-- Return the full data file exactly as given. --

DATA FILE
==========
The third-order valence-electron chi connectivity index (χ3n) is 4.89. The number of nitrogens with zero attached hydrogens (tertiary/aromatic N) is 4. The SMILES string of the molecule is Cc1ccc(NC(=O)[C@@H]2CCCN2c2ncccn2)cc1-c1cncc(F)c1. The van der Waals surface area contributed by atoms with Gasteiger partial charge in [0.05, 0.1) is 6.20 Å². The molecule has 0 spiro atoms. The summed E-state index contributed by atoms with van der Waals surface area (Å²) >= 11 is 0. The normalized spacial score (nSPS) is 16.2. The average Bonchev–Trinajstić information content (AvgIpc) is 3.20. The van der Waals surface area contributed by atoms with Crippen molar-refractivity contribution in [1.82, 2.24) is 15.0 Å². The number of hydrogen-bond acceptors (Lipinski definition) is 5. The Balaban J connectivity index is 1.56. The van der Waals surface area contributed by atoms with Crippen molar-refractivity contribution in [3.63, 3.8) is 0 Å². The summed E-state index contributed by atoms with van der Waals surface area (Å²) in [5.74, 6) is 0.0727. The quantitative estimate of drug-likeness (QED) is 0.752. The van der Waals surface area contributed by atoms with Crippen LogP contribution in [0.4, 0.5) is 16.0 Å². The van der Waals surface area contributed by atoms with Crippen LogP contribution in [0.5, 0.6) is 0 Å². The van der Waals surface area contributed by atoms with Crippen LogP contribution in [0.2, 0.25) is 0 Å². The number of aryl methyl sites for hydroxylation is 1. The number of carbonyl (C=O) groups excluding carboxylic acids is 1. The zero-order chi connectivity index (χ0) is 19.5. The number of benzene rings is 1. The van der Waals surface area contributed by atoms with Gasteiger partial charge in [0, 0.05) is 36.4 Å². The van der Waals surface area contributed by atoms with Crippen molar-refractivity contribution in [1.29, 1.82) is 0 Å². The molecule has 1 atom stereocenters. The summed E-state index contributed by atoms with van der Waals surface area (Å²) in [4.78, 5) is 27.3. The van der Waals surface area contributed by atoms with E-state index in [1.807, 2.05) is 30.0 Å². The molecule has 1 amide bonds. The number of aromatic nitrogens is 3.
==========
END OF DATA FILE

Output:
The third-order valence-electron chi connectivity index (χ3n) is 4.89. The number of nitrogens with zero attached hydrogens (tertiary/aromatic N) is 4. The SMILES string of the molecule is Cc1ccc(NC(=O)[C@@H]2CCCN2c2ncccn2)cc1-c1cncc(F)c1. The van der Waals surface area contributed by atoms with Gasteiger partial charge in [0.05, 0.1) is 6.20 Å². The molecule has 0 spiro atoms. The summed E-state index contributed by atoms with van der Waals surface area (Å²) >= 11 is 0. The normalized spacial score (nSPS) is 16.2. The average Bonchev–Trinajstić information content (AvgIpc) is 3.20. The van der Waals surface area contributed by atoms with Crippen molar-refractivity contribution in [1.82, 2.24) is 15.0 Å². The number of hydrogen-bond acceptors (Lipinski definition) is 5. The Balaban J connectivity index is 1.56. The van der Waals surface area contributed by atoms with Crippen molar-refractivity contribution in [3.63, 3.8) is 0 Å². The summed E-state index contributed by atoms with van der Waals surface area (Å²) in [5.74, 6) is 0.0727. The quantitative estimate of drug-likeness (QED) is 0.752. The van der Waals surface area contributed by atoms with Crippen LogP contribution in [0.4, 0.5) is 16.0 Å². The van der Waals surface area contributed by atoms with Crippen LogP contribution in [0.5, 0.6) is 0 Å². The van der Waals surface area contributed by atoms with Crippen LogP contribution in [0.2, 0.25) is 0 Å². The number of aryl methyl sites for hydroxylation is 1. The number of carbonyl (C=O) groups excluding carboxylic acids is 1. The zero-order chi connectivity index (χ0) is 19.5. The number of benzene rings is 1. The van der Waals surface area contributed by atoms with Gasteiger partial charge in [0, 0.05) is 36.4 Å². The van der Waals surface area contributed by atoms with Crippen molar-refractivity contribution in [1.29, 1.82) is 0 Å². The molecule has 1 atom stereocenters. The summed E-state index contributed by atoms with van der Waals surface area (Å²) in [4.78, 5) is 27.3. The van der Waals surface area contributed by atoms with E-state index in [1.807, 2.05) is 30.0 Å². The molecule has 1 amide bonds. The number of aromatic nitrogens is 3.